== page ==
The Future of Storytelling in Marketing Communications

Pardon the play on words, but this is the future of marketing communications (or marcom): what’s new is old again. In other words, the goals of future storytelling, regardless of the methodologies (I’ll get to that in a moment) are to create an emotional connection, empathy and authenticity with an audience for the simple fact that we are all biologically wired to respond to such stimuli. The pace of technological change has far surpassed that of human biological change and, as a result, we are already seeing some very concerning early negative effects of our physiological inability to cope with the ever-increasing pace of new stimuli. 

What does that mean to us as marketers? It means that regardless of which shiny new device, amazing new technology or science fiction-grade experience becomes available to us through the remainder of our careers, the end goal will not change in our lifetimes: to fundamentally connect with our audiences on a visceral level with the singular purpose of making them feel something in order to catalyze a reaction.

The methodologies, however, are changing at light speed. The first one that bears mentioning is not a shiny device, but rather a storytelling approach known as “never-ending stories” where stories will not only occur in real time, but they will be available 24/7. They do not have a beginning, middle or end; they just are. Always. Regardless of whether a brand has a team of producers generating storylines, swarms of users generating content curated and guided by AI technologies, or likely both, the output will be the same. It won’t be a nicely packaged storyline with a definable narrative arc, it will move forward according to the ebbs and flows of the audience itself, empowered (and emboldened) by the hyper-connectivity enabled in our modern society.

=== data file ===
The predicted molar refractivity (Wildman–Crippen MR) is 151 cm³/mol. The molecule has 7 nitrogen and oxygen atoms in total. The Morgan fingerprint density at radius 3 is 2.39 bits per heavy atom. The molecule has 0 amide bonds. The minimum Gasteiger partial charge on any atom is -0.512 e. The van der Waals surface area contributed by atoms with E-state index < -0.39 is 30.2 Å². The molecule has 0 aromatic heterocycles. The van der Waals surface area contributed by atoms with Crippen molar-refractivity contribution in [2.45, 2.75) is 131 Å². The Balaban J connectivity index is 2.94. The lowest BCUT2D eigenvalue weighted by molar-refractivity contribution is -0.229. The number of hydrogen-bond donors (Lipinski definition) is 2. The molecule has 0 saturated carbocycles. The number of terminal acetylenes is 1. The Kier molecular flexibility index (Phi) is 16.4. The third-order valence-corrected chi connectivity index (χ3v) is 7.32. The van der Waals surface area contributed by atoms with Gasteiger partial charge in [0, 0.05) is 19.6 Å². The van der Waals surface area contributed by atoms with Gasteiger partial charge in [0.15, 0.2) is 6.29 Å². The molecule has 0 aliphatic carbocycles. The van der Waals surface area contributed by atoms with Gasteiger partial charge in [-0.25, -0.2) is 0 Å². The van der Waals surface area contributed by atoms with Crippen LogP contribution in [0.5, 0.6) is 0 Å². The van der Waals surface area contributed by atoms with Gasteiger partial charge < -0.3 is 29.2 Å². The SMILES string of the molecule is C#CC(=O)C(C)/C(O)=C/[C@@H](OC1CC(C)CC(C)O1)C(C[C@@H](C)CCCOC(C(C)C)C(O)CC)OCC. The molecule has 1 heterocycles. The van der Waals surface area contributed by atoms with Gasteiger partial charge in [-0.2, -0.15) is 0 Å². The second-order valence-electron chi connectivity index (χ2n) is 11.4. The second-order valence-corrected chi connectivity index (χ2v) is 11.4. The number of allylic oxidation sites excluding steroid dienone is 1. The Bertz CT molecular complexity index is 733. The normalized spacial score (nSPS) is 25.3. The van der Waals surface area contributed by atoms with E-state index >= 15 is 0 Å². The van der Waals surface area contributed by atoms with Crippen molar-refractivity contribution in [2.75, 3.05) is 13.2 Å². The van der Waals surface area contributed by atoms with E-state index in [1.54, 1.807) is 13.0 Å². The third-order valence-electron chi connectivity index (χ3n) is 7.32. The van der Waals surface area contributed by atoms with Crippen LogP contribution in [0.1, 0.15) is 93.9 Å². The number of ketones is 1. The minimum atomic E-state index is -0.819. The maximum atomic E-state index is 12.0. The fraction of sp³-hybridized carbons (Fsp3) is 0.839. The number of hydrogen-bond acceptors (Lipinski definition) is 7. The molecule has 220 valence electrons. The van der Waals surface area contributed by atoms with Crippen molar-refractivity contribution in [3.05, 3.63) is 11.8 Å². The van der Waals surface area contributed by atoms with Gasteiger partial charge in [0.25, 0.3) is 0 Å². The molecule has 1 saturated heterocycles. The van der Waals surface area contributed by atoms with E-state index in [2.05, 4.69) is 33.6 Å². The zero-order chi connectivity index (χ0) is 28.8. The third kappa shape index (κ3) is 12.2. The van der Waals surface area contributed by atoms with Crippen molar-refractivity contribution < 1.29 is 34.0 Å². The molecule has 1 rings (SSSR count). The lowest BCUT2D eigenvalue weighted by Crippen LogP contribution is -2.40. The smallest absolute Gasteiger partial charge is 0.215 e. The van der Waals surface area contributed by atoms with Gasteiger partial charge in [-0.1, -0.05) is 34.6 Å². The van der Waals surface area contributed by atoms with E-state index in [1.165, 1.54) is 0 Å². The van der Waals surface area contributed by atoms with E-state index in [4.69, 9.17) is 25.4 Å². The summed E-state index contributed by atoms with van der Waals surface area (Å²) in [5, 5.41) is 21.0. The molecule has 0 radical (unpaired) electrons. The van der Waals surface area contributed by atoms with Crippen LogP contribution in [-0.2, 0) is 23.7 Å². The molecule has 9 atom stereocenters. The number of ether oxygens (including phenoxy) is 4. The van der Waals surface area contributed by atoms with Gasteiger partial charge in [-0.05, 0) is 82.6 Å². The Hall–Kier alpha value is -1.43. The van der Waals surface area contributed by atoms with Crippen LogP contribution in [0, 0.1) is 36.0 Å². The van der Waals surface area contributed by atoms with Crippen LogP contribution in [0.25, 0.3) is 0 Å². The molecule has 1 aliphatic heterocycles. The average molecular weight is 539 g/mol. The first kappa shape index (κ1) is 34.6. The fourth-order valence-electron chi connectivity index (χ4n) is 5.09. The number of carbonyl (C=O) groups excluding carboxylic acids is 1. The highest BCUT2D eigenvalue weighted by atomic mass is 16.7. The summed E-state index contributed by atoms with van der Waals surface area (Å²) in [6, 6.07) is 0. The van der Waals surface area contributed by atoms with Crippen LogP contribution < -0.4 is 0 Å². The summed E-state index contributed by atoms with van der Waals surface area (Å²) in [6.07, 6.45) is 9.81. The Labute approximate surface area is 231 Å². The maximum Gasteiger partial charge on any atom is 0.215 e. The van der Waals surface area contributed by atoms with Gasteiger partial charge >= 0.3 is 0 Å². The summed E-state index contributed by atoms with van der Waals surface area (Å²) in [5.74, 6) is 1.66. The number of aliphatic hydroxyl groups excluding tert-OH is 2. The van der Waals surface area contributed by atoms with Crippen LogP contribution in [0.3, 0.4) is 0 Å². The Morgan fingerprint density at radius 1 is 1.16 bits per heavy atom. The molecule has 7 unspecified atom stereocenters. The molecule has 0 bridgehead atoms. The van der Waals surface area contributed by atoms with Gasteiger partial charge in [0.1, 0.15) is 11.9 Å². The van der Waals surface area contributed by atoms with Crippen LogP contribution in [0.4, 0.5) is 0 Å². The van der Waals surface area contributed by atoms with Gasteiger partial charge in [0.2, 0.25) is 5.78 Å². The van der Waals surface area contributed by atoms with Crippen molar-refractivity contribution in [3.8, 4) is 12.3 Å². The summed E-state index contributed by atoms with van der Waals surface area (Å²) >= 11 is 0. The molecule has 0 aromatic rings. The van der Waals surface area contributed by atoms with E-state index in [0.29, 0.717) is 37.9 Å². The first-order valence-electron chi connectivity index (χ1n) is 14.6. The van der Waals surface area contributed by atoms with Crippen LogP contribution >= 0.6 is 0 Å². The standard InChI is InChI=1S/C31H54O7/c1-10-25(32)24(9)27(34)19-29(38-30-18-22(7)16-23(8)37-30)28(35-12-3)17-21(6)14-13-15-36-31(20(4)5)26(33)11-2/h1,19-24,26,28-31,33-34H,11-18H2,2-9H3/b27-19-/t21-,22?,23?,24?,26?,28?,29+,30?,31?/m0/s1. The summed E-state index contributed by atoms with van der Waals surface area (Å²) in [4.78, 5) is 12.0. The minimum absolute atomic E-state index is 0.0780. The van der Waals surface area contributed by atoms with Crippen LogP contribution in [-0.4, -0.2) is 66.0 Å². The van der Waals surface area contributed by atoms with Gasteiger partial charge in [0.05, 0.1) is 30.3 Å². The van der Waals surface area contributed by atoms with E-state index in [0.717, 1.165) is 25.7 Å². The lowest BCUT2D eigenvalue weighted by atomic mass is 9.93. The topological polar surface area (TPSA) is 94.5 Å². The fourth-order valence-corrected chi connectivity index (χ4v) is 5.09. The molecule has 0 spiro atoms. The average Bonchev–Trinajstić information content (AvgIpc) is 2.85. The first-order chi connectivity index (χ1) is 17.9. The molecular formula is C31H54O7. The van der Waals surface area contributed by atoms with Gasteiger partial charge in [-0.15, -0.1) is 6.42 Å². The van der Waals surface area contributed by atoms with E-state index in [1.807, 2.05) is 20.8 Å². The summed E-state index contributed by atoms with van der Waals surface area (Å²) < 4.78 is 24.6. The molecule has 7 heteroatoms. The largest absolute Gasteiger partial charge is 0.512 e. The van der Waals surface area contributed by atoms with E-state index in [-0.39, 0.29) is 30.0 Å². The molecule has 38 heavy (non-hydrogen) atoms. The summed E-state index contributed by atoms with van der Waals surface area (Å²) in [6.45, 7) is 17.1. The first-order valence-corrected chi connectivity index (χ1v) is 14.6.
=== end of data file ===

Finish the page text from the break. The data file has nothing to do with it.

Another likelihood on the horizon is the growing importance of regional micro-influencers. Harkening back to the days of radio’s Golden Era, when we would stay up late, hiding beneath the covers listening to the local DJ after midnight to “feel connected” to someone “who knows me”, these regionally focused personalities will continue to thrive simply because we are physical beings in a physical world. And no matter how technologically advanced we become, there will always be times when the stories we want to hear and connect with need to be told by someone who is physically nearby. Why? In a word, empathy. We will continue to believe in a storyteller who is experiencing the same conditions as we. After all, who would you rather listen to when it comes to, say, homebuilding trends: someone who had survived the same wildfires you had or someone three thousand miles away facing a hurricane you’ve never experienced?

Data-driven storytelling will continue to evolve at the same astounding pace as the growth of data itself. But to what end? What is “the story in the data” that can inform, evoke or motivate an audience? The evolution of data-driven storytelling will someday achieve a level of hyper-personalization that makes today’s nascent attempts at content customization seem like stone age technologies. Soon, we will have the ability to modify the nuance and detail of a storyline based on the real-time ambient data surrounding our audience. Dreaming ahead, it is conceivable that a brand storyline could alter itself in real time based on ambient inputs from a user’s device. In other words, a mobile phone is displaying an AI-generated story, while the phone’s camera is gathering information on colors, textures, sounds, faces etc. and feeding that back to the storytelling algorithm, which changes its output based on the viewer’s real-world experience. This is no longer the stuff of science fiction, the technology exists. It’s a matter of bandwidth and processing power and will be available to us as marketers sooner than we might think. 

However, we’re faced with the same question: why go to all this effort? Again, the same reason. If a viewer feels more connected to the story through use of such technologies and senses more empathy, then the marketer has succeeded. What’s new is old again.